State and municipal police have mounted a special task force to monitor the sale of pyrotechnics across Yucatán.
Authorities say they are on the lookout for clandestine vendors and authorized merchants who are not respecting safety protocols.
Though the sale of pyrotechnics is widespread in Yucatán over the holidays, most vendors are concentrated in the so-called “Piñata alley” on Calle 65 between 54 and 56 in Mérida’s Centro.
Sellers also must wear color-coded photo ID to prove they are authorized to dispense fireworks. The ID also prevents sellers from moving their merchandise to other areas of Mérida.
While many have argued that the use of pyrotechnics is a fun tradition, others have expressed their discontent arguing that the dangers and noise caused by such explosives far outweigh peoples right to a “good time.”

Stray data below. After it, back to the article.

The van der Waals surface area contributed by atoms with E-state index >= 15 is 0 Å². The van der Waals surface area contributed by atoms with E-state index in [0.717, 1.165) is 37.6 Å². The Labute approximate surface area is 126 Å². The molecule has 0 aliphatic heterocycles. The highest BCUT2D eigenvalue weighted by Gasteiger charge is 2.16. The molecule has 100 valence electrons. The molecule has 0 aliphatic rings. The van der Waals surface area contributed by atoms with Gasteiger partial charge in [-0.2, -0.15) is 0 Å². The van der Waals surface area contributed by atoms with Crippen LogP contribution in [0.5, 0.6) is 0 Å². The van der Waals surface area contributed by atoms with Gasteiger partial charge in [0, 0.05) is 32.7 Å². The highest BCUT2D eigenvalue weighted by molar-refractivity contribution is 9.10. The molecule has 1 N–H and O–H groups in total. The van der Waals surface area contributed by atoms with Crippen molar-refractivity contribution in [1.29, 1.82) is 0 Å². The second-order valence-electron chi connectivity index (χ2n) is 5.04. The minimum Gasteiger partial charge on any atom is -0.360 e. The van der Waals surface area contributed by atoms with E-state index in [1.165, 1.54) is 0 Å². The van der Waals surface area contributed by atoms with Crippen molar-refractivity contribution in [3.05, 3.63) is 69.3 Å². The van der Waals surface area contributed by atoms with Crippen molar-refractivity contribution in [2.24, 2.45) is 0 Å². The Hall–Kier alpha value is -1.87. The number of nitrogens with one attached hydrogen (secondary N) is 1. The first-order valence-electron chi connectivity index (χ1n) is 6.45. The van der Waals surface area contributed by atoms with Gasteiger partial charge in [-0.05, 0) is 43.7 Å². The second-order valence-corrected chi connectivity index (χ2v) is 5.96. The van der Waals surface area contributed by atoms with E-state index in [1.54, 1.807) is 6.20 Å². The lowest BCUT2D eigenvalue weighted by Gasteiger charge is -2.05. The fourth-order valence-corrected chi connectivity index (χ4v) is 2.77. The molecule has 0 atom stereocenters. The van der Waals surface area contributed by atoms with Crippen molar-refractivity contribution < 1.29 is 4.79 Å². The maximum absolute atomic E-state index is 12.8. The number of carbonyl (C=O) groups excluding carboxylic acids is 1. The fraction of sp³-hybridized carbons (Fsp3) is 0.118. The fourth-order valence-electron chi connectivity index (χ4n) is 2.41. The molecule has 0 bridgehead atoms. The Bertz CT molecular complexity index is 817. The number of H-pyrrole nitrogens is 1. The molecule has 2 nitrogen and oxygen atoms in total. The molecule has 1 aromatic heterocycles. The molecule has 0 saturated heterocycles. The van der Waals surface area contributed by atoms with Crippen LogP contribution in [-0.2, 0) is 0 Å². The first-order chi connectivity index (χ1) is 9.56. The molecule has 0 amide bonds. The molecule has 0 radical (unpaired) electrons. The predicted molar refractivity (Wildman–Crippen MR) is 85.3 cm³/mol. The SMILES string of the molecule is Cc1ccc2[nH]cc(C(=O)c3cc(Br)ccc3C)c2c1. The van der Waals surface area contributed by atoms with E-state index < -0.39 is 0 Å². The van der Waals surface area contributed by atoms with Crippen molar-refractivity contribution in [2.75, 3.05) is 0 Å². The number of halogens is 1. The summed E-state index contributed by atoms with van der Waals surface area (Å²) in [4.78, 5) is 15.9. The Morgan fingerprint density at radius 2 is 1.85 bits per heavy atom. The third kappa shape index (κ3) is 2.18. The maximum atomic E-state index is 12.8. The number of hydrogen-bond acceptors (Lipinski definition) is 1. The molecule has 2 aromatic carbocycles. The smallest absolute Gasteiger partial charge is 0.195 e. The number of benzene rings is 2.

In recent years, people advocating for the prohibition of pyrotechnics in Mexico have argued that they cause undue distress to animals and people living with conditions such as autism.
Accidents involving pyrotechnics are common in Yucatán and across Mexico and seem to occur on a yearly basis, with most cases concentrated around the Christmas holidays.
For example, last year dozens were killed in a massive series of explosions in a fireworks market north of Mexico City.
Pyrotechnic devices in Mexico are usually one of two types: fireworks designed to be shot upwards and explode in the sky and firecrackers such as petardos and palomas, intended to be thrown by hand. The latter are made by compressing small amounts of gunpowder into a tightly wrapped vessel made of newspaper or rope. They are known to be capable of causing severe injuries, particularly when exploding near someone’s hands or face.
Another major contributor to accidents with pyrotechnics is their use while intoxicated, which is hardly surprising.